The 2010 United States Census (commonly referred to as the 2010 Census) is the twenty-third and most recent United States national census. National Census Day, the reference day used for the census, was April 1, 2010. The census was taken via mail-in citizen self-reporting, with enumerators serving to spot-check randomly selected neighborhoods and communities. As part of a drive to increase the count's accuracy, 635,000 temporary enumerators were hired. The population of the United States was counted as 308,745,538, a 9.7% increase from the 2000 Census. This was the first census in which all states recorded a population of over half a million, as well as the first in which all 100 largest cities recorded populations of over 200,000.
of the United States
|Date taken||April 1, 2010|
|Most populous state||California (37,253,956)|
|Least populous state||Wyoming (563,826)|
As required by the United States Constitution, the U.S. census has been conducted every 10 years since 1790. The 2000 U.S. Census was the previous census completed. Participation in the U.S. Census is required by law in Title 13 of the United States Code.
On January 25, 2010, Census Bureau Director Robert Groves personally inaugurated the 2010 Census enumeration by counting World War II veteran Clifton Jackson, a resident of Noorvik, Alaska. More than 120 million census forms were delivered by the U.S. Post Office beginning March 15, 2010. The number of forms mailed out or hand-delivered by the Census Bureau was approximately 134 million on April 1, 2010. Although the questionnaire used April 1, 2010 as the reference date as to where a person was living, an insert dated March 15, 2010 included the following printed in bold type: "Please complete and mail back the enclosed census form today."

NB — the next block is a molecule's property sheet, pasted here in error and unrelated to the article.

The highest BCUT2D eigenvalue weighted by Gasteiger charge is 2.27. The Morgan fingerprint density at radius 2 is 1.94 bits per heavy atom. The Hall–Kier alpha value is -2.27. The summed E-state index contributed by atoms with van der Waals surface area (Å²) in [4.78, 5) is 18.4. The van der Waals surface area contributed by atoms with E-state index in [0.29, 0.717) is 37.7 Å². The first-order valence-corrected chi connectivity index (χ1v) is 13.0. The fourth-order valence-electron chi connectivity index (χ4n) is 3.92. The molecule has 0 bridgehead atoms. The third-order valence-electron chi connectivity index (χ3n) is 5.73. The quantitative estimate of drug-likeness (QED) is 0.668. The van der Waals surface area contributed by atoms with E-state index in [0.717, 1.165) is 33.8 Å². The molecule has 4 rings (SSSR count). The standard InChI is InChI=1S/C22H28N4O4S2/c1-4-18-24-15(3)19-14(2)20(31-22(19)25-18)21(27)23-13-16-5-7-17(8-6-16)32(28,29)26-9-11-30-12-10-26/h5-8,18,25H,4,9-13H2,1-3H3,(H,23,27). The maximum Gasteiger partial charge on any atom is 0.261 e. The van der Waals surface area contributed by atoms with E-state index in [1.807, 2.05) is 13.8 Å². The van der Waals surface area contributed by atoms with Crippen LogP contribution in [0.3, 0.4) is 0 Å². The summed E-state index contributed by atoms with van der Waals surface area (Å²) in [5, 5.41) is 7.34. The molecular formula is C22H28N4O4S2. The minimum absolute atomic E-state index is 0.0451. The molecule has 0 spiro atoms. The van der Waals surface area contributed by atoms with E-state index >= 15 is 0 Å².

The 2010 Census national mail participation rate was 74%. From April through July 2010, census takers visited households that did not return a form, an operation called "non-response follow-up" (NRFU).
The Census Bureau did not use a long form for the 2010 Census. In several previous censuses, one in six households received this long form, which asked for detailed social and economic information. The 2010 Census used only a short form asking ten basic questions:
The form included space to repeat some or all of these questions for up to twelve residents total.
Detailed socioeconomic information collected during past censuses will continue to be collected through the American Community Survey. The survey provides data about communities in the United States on a 1-year or 3-year cycle, depending on the size of the community, rather than once every 10 years. A small percentage of the population on a rotating basis will receive the survey each year, and no household will receive it more than once every five years.
In June 2009, the U.S. Census Bureau announced that it would count same-sex married couples. However, the final form did not contain a separate "same-sex married couple" option. When noting the relationship between household members, same-sex couples who are married could mark their spouses as being "Husband or wife", the same response given by opposite-sex married couples. An "unmarried partner" option was available for couples (whether same-sex or opposite-sex) who were not married.
The 2010 census cost $13 billion, approximately $42 per capita; by comparison, the 2010 census per-capita cost for China was about US$1 and for India was US$0.40. Operational costs were $5.4 billion, significantly under the $7 billion budget. In December 2010 the Government Accountability Office (GAO) noted that the cost of conducting the census has approximately doubled each decade since 1970. In a detailed 2004 report to Congress, the GAO called on the Census Bureau to address cost and design issues, and at that time, had estimated the 2010 Census cost to be $11 billion.